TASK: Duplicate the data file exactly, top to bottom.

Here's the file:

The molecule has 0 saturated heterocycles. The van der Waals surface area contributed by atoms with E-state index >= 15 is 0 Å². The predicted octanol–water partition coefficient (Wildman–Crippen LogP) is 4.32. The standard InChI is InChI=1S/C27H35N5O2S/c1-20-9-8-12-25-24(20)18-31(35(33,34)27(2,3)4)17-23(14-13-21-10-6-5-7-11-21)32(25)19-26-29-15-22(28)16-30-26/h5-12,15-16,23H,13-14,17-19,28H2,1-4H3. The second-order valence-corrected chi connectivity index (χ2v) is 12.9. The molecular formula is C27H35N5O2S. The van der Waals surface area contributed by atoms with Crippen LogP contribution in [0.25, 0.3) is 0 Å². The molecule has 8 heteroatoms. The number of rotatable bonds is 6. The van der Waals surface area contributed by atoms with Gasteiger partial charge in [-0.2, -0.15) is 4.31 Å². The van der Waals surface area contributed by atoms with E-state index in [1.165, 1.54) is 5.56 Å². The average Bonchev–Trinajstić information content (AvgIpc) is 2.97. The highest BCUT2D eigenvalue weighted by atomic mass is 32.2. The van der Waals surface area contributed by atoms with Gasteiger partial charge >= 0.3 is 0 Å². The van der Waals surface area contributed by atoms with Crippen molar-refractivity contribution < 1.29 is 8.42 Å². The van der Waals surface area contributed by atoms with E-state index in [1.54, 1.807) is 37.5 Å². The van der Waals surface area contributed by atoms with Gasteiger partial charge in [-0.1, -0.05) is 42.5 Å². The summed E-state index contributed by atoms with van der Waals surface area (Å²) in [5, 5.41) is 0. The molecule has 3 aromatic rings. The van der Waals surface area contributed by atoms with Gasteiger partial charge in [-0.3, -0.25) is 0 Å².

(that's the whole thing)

The molecule has 0 saturated heterocycles. The van der Waals surface area contributed by atoms with E-state index >= 15 is 0 Å². The predicted octanol–water partition coefficient (Wildman–Crippen LogP) is 4.32. The standard InChI is InChI=1S/C27H35N5O2S/c1-20-9-8-12-25-24(20)18-31(35(33,34)27(2,3)4)17-23(14-13-21-10-6-5-7-11-21)32(25)19-26-29-15-22(28)16-30-26/h5-12,15-16,23H,13-14,17-19,28H2,1-4H3. The second-order valence-corrected chi connectivity index (χ2v) is 12.9. The molecular formula is C27H35N5O2S. The van der Waals surface area contributed by atoms with Crippen LogP contribution in [0.25, 0.3) is 0 Å². The molecule has 8 heteroatoms. The number of rotatable bonds is 6. The van der Waals surface area contributed by atoms with Gasteiger partial charge in [-0.2, -0.15) is 4.31 Å². The van der Waals surface area contributed by atoms with E-state index in [1.165, 1.54) is 5.56 Å². The average Bonchev–Trinajstić information content (AvgIpc) is 2.97. The highest BCUT2D eigenvalue weighted by atomic mass is 32.2. The van der Waals surface area contributed by atoms with Gasteiger partial charge >= 0.3 is 0 Å². The van der Waals surface area contributed by atoms with Crippen molar-refractivity contribution < 1.29 is 8.42 Å². The van der Waals surface area contributed by atoms with E-state index in [1.54, 1.807) is 37.5 Å². The van der Waals surface area contributed by atoms with Gasteiger partial charge in [-0.1, -0.05) is 42.5 Å². The summed E-state index contributed by atoms with van der Waals surface area (Å²) in [5, 5.41) is 0. The molecule has 3 aromatic rings. The van der Waals surface area contributed by atoms with Gasteiger partial charge in [-0.3, -0.25) is 0 Å².